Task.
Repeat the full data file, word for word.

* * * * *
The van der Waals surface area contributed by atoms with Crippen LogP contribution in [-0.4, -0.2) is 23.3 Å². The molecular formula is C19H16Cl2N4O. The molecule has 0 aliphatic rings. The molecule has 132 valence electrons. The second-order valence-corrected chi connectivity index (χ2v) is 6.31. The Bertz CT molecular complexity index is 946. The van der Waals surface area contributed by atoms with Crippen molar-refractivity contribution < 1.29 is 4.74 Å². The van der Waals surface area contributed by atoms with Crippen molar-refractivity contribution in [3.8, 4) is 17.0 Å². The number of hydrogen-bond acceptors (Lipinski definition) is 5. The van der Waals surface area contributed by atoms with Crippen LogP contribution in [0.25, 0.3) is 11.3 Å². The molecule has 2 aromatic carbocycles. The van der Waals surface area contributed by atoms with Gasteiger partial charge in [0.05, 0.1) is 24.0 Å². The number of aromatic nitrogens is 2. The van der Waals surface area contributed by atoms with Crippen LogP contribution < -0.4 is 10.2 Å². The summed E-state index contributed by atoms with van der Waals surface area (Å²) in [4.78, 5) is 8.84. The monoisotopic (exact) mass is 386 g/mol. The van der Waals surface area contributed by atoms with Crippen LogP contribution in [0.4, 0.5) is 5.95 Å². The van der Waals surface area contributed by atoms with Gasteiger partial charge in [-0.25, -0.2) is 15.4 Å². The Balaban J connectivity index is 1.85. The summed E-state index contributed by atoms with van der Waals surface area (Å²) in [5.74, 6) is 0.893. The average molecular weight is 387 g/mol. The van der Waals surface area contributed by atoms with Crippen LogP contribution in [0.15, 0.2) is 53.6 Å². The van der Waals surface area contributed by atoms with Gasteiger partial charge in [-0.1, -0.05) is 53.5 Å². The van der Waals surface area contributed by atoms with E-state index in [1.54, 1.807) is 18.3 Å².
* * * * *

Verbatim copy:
The van der Waals surface area contributed by atoms with Crippen LogP contribution in [-0.4, -0.2) is 23.3 Å². The molecular formula is C19H16Cl2N4O. The molecule has 0 aliphatic rings. The molecule has 132 valence electrons. The second-order valence-corrected chi connectivity index (χ2v) is 6.31. The Bertz CT molecular complexity index is 946. The van der Waals surface area contributed by atoms with Crippen molar-refractivity contribution < 1.29 is 4.74 Å². The van der Waals surface area contributed by atoms with Crippen molar-refractivity contribution in [3.8, 4) is 17.0 Å². The number of hydrogen-bond acceptors (Lipinski definition) is 5. The van der Waals surface area contributed by atoms with Crippen LogP contribution in [0.25, 0.3) is 11.3 Å². The molecule has 2 aromatic carbocycles. The van der Waals surface area contributed by atoms with Gasteiger partial charge in [0.05, 0.1) is 24.0 Å². The number of aromatic nitrogens is 2. The van der Waals surface area contributed by atoms with Crippen LogP contribution < -0.4 is 10.2 Å². The summed E-state index contributed by atoms with van der Waals surface area (Å²) in [4.78, 5) is 8.84. The monoisotopic (exact) mass is 386 g/mol. The van der Waals surface area contributed by atoms with Crippen LogP contribution in [0.4, 0.5) is 5.95 Å². The van der Waals surface area contributed by atoms with Gasteiger partial charge in [-0.25, -0.2) is 15.4 Å². The Balaban J connectivity index is 1.85. The summed E-state index contributed by atoms with van der Waals surface area (Å²) in [5.74, 6) is 0.893. The average molecular weight is 387 g/mol. The van der Waals surface area contributed by atoms with Crippen LogP contribution in [0.15, 0.2) is 53.6 Å². The van der Waals surface area contributed by atoms with Gasteiger partial charge in [-0.1, -0.05) is 53.5 Å². The van der Waals surface area contributed by atoms with E-state index in [1.54, 1.807) is 18.3 Å².